The term “certified question” becomes relevant when a federal court is deciding a case involving state law and is dealing with a particular issue in the case for which there is no controlling legal precedent. To obtain the necessary legal precedent, the federal court presents a certified question of law to the highest court in that state — often referred to as the Supreme Court — then places the pending case on hold while it waits for an answer. Once the state Supreme Court provides its answer, and therefore establishes legal precedent, the federal court applies this rule of law to the case before it and will enter its final judgment. A certified question may also be identified when a lower court files an appeal to a higher state or federal court based on a particular question of law.
The need for certification of questions of law came about, at least in part, because of a rule of federal law called the Erie Doctrine. Pursuant to the Erie Doctrine, federal courts that have jurisdiction over cases involving state law must apply the substantive law of that given state. Therefore, the Erie Doctrine expects a federal court to predict how the state court would rule on the same issue and then make its decision accordingly.
A state Supreme Court’s authority to answer a certified question is limited to pending cases. It is also limited to cases in which there is no controlling legal precedent. If one of these factors is missing, the certification process will fail.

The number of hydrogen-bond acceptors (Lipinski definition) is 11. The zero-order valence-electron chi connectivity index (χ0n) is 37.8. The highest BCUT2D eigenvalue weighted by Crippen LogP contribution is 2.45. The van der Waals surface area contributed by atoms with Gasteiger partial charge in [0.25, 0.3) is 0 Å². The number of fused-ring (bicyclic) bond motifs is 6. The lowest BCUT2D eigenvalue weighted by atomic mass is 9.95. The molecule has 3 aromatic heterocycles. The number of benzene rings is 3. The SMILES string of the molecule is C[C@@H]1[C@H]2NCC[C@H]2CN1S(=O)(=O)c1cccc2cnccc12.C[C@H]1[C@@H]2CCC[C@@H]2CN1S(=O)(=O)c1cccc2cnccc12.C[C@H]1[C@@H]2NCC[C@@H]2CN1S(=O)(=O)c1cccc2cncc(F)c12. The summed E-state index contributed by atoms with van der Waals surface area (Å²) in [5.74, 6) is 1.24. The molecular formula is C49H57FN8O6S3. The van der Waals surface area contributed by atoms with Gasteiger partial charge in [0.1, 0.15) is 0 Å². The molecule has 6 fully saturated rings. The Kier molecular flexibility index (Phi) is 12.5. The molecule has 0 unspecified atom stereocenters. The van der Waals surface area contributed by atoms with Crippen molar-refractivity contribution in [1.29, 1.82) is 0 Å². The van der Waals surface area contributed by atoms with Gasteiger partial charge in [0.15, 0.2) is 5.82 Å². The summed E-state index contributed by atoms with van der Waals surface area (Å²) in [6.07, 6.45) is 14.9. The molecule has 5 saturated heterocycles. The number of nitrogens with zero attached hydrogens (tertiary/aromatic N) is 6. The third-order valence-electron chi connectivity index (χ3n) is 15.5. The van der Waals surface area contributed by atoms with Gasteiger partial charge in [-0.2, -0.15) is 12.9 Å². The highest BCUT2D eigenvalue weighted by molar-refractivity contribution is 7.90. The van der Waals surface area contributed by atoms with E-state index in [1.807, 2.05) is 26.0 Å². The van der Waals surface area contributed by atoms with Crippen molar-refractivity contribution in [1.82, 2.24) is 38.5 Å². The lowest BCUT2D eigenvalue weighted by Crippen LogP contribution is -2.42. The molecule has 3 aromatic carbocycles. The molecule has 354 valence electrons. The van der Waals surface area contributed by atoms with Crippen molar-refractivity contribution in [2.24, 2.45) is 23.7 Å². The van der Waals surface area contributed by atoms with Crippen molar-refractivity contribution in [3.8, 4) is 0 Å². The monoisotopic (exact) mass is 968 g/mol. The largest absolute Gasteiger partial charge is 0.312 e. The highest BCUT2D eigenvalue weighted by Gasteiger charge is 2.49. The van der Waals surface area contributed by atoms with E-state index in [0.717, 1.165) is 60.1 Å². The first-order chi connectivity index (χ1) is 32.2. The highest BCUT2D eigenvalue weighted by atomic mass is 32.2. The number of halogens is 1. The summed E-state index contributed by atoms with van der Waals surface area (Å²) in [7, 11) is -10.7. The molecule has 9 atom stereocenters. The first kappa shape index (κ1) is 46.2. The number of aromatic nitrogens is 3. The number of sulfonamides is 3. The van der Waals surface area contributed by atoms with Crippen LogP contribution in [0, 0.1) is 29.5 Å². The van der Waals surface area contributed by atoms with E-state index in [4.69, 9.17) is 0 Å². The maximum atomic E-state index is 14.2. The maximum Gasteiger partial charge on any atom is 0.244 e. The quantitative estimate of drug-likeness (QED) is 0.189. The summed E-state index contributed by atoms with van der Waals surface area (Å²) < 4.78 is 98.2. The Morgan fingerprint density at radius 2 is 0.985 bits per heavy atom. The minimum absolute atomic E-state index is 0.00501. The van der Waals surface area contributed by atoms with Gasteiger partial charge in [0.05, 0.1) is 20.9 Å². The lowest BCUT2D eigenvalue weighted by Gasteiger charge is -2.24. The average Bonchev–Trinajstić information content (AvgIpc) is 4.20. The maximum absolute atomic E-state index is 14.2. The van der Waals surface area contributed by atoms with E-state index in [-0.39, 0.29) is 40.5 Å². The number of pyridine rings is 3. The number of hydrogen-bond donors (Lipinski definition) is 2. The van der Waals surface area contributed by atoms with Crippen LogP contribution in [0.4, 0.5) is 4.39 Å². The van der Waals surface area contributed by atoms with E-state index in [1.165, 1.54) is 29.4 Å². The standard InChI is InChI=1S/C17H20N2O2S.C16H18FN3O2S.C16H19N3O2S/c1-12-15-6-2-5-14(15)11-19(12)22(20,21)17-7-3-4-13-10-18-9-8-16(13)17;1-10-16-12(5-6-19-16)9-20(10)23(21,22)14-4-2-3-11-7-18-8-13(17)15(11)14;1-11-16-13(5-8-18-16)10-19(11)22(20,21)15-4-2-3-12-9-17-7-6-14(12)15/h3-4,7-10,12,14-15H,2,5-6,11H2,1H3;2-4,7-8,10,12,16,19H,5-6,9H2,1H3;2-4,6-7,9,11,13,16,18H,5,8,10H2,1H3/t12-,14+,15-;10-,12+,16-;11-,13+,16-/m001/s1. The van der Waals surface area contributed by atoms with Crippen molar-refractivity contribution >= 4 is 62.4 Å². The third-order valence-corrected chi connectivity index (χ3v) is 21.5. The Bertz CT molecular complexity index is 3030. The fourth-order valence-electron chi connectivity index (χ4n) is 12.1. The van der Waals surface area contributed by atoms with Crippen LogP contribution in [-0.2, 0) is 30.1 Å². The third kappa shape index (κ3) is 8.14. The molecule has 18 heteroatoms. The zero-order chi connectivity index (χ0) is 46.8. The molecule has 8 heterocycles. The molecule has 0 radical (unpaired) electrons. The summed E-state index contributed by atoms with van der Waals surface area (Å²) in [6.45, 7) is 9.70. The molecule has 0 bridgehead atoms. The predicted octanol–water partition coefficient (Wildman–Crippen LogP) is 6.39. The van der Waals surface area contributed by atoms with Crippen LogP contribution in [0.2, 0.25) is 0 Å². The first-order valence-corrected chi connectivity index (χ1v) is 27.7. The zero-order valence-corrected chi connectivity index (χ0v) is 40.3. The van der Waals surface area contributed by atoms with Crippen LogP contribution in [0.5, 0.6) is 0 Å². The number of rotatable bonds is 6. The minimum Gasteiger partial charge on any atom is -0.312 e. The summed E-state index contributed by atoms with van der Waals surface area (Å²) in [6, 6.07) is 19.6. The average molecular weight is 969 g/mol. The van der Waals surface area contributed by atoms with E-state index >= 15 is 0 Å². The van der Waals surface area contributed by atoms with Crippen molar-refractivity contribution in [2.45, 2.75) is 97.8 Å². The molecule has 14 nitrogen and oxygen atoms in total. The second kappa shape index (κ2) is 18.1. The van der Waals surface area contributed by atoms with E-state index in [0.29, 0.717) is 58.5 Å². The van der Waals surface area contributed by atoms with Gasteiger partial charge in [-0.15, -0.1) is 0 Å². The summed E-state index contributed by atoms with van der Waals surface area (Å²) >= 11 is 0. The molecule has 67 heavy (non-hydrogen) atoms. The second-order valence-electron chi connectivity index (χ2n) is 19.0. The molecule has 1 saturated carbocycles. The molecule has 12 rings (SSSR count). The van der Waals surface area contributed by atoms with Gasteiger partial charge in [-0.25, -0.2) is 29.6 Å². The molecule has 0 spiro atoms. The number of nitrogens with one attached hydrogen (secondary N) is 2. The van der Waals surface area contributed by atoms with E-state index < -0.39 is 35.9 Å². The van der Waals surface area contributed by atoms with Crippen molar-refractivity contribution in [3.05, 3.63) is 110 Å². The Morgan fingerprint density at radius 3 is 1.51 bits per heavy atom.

A state Supreme Court’s authority to address these questions comes from the state’s rules of civil procedure. On the federal level, there is a rule of civil procedure that allows a federal Court of Appeals to certify a question of law to the U.S. Supreme Court. Some state Supreme Courts have held, however, that such rules are unnecessary because these courts possess an inherent judicial power to answer such questions. Many states have adopted the Uniform Certification of Questions of Law Act (UCQLA) as part of their state statutes. The UCQLA establishes that a state Supreme Court may respond to a certified question of law from the U.S. Supreme Court, a U.S. Court of Appeals, a U.S. District Court or another state’s highest or intermediate Court of Appeals.
When presented, a certified question must describe the specific legal issue to be addressed, as well as all of the relevant facts. A state Supreme Court may dismiss a certified question if the certificate is not filed properly. It may also dismiss certified questions for lack of prosecution. Lack of prosecution may arise when, over a period of time, no action has been taken to complete the certification process.
A certified question may also refer in some states to the term "interlocutory appeal." This occurs when an appellate court reviews a trial court’s decision on a particular legal issue before the trial court issues its final judgment. This happens, as a general rule, when a direct appeal is not possible.